• Jasper Johns, Target, 1958, oil and collage on canvas, 36 x 36".

    “Jasper Johns: An Allegory of Painting, 1955–1965”

    Kunstmuseum Basel | Gegenwart
    St. Alban-Rheinweg 60
    June 2–September 9, 2007

    National Gallery of Art
    Sixth Street and Constitution Avenue, NW
    January 28–April 29, 2007

    Curated by Jeffrey Weiss

    This exhibition is not a complete survey of that fecund decade it claims to present, concentrating instead on four themes—targets, mechanical devices, stenciled names of colors, and body imprints—through eighty-four works and a catalogue with essays by curator Jeffrey Weiss, John Elderfield, and others. But that should be enough to show that Johns’s oeuvre was the hat out of which the zeitgeist pulled innumerable rabbits: Pop, Minimal, and Conceptual art are but a few of the currents of the 1960s and ’70s that would have been unthinkable without his systematic deconstruction of painting. But will the show’s sponsorship by Target render his work a mere logo? Let’s hope the “interference to meaning” Johns was once praised for still holds up. Travels to the Kunstmuseum Basel June 2–Sept. 9.

  • Christian Philipp Müller, Ein Balanceakt (A Balancing Act), 1997. Performance view, Documenta 10, Kassel, Germany. Christian Philipp Müller.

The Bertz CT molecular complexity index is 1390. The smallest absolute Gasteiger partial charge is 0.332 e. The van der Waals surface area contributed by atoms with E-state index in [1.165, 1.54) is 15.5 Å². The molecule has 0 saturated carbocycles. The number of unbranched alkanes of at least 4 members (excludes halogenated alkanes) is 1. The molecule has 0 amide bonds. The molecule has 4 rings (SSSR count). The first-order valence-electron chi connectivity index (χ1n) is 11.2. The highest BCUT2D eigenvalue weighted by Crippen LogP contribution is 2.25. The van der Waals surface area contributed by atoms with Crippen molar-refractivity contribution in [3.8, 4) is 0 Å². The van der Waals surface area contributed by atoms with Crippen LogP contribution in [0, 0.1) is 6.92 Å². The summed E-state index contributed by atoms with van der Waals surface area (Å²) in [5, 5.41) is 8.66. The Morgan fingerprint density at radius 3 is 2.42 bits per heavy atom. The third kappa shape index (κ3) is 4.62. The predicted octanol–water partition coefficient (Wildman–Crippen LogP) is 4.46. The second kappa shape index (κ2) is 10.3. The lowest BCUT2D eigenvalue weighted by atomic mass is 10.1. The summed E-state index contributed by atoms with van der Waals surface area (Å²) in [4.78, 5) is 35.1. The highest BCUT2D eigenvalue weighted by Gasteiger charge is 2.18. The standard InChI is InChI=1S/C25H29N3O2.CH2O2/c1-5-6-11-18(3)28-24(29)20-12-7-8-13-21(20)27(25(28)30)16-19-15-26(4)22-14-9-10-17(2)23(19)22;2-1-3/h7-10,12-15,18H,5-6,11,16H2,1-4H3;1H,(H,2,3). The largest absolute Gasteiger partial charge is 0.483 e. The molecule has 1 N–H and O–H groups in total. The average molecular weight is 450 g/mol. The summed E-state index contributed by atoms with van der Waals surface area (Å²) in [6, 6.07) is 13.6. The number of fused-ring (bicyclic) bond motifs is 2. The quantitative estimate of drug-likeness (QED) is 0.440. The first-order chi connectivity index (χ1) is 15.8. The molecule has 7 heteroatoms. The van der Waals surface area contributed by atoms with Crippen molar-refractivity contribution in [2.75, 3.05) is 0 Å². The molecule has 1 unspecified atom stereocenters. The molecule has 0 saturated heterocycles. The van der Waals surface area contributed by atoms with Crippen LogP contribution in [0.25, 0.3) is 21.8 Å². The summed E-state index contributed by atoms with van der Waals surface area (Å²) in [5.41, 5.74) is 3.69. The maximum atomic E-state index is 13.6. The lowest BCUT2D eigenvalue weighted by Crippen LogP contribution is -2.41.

Christian Philipp Müller

    Kunstmuseum Basel, Museum für Gegenwartskunst
    St. Alban-Rheinweg 60
    January 19–April 15, 2007

    Curated by Philipp Kaiser

    Since the mid-1980s, Christian Philipp Müller has produced mixed-media work indebted in various ways to the site-specific art of the ’60s and ’70s. His well-known 1993 piece Green Border, for instance—consisting of illegal border crossings into all the countries surrounding Austria—recalled the performance-driven practices of Land art while invoking more recent geopolitical themes. This midcareer retrospective documents Müller’s work from 1986 to the present. It also features an extensive project, developed specifically for this exhibition—an exploration of Basel’s St. Alban-Tal that ties together the history of the city’s contemporary art museum with that of the district’s now-defunct paper mills. The catalogue—with essays by curator Philipp Kaiser, Sabeth Buchmann, and Miwon Kwon and an interview with the artist by James Meyer—should highlight the curatorial challenges of presenting and re-presenting context-specific art.

  • Edvard Munch, Vampir (Vampire), 1893, oil on canvas, 31 11/16 x 39 9/16".

    Edvard Munch

    Fondation Beyeler
    Baselstrasse 101
    March 18–July 15, 2007

    Curated by Dieter Buchhart

    Whereas last year’s Edvard Munch retrospective at the Museum of Modern Art in New York foregrounded haunting representations of what the artist (and the exhibition subtitle) called “the modern life of the soul,” the Beyeler show instead focuses on Munch’s place in art history, illustrating the way his work prepared the ground not only for Expressionism but for modern art generally. Bringing together some 140 paintings, drawings, and prints—including several rarely seen, privately owned works—this survey, curated by Dieter Buchhart, promises to draw our attention to the still-startling unconventionality of Munch’s technique, which included exposing his oil paintings to rain and snow to help them “mature.”